Now that the argument has evolved into a shouting match, Clara says, “Please, stop being so angry. I just asked for a simple favor.”
“I’m not angry!” Joe spits, all red in the face. “You’re angry! Stop raising your voice at me!”
Never mind that he’s shouting his brains out.
This phrase may seem so absurd that you’re probably thinking most people wouldn’t say it – isn’t it obvious that Joe *is* angry, after all? Wouldn’t he notice? – but you’d be surprised.
I used to have a friend who was exactly like that. He’d raise his voice and proceed to tell you that you are the one shouting. He was projecting his own emotions onto the person he was speaking to because he couldn’t admit them to himself.
9) “You remember it wrong”
Of course, this list wouldn’t be complete without another hallmark of gaslighting – relying on the inaccurate nature of memory to do the job for you.
The thing is, our memory isn’t as correct as we’d often like it to be. Some memories are distorted, others take on new shapes once imagination plays its part, and others yet can be false.
That isn’t to say that every time your partner accuses you of remembering something wrong, they’re actually right. On the contrary – they’re most likely using the malleable nature of memories to convince you that what truly happened didn’t actually take place.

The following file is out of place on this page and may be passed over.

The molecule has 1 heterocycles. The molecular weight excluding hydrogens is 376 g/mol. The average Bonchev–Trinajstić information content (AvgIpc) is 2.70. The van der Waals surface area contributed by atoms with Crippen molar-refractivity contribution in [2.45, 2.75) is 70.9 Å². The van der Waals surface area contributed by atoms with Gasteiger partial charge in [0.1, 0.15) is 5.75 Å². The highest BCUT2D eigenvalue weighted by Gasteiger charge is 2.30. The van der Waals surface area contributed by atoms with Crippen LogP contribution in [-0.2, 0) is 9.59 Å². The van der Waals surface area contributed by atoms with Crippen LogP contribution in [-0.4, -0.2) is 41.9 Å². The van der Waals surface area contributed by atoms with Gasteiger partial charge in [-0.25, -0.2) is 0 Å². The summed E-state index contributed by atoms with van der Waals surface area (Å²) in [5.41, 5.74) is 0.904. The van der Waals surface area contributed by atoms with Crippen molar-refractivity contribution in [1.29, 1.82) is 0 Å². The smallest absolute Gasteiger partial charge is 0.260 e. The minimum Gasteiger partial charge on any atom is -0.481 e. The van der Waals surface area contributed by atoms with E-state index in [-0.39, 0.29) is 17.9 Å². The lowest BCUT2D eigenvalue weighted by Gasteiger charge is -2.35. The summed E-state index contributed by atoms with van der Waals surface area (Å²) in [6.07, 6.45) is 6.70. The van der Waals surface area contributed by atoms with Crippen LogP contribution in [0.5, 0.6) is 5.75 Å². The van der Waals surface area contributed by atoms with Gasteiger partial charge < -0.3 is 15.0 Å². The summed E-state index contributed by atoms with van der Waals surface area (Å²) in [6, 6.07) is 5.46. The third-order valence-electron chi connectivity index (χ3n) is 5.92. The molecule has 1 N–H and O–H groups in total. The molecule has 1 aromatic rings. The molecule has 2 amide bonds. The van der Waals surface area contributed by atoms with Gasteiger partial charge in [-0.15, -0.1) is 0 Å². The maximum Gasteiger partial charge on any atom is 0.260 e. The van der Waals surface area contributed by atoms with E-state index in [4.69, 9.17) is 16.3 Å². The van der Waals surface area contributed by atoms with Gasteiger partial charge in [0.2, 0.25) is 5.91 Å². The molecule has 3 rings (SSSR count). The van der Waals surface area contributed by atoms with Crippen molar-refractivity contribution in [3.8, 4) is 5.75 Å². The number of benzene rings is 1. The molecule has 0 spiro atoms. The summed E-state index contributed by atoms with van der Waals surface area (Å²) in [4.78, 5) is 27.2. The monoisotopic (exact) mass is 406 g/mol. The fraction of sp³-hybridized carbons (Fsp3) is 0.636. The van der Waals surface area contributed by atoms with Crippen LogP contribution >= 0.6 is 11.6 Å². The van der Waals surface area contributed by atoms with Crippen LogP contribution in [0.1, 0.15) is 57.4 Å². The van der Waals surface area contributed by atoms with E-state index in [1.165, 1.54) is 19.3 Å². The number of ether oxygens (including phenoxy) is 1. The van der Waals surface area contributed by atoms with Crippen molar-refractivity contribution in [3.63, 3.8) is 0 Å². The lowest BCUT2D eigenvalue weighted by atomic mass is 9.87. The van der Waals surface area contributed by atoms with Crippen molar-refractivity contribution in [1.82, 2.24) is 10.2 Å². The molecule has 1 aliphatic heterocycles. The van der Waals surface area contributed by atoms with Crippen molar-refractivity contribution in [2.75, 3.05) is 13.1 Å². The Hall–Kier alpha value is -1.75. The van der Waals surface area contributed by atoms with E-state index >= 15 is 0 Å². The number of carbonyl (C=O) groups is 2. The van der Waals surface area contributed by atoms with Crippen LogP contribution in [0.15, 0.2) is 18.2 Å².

More often than not, you will remember things correctly. Even if you can’t recall it word for word, you’ll remember the basic message, or at least how you perceived it at the time.
If your partner simply says you remember it wrong and none of it happened, they may be gaslighting you.
10) “I’m doing this for your own good”
This one stings.
Because if you’re a kind person, it’s in your nature to want to see the best in people. You want to believe that they have good intentions and that deep down, they are just as kind as you, if not more.
If your partner does something hurtful and says it’s for your own good, you might believe that although their actions seem malicious, their intentions are pure at heart.
Sadly, this often isn’t the case. “I’m doing this for your own good” is usually more about control than it is about genuine concern.
11) “You’re crazy”
Finally, there’s the famous “You’re crazy”.
Once you tell someone they’re not acting sane, how are they to argue their point and actually convince you? You’ve already declared them nuts, so fighting with you is just futile endeavor.
If your partner ever accuses you of acting crazy, don’t buy into it. Instead, think over your behavior – is what you’re saying really so insane? Are your feelings really so overexaggerated, your reaction really so unreasonable?
For a reality check, you can also ask your friends or family. An objective input from an outsider’s perspective might help you clear things up and perhaps realize that your partner is, in fact, gaslighting you.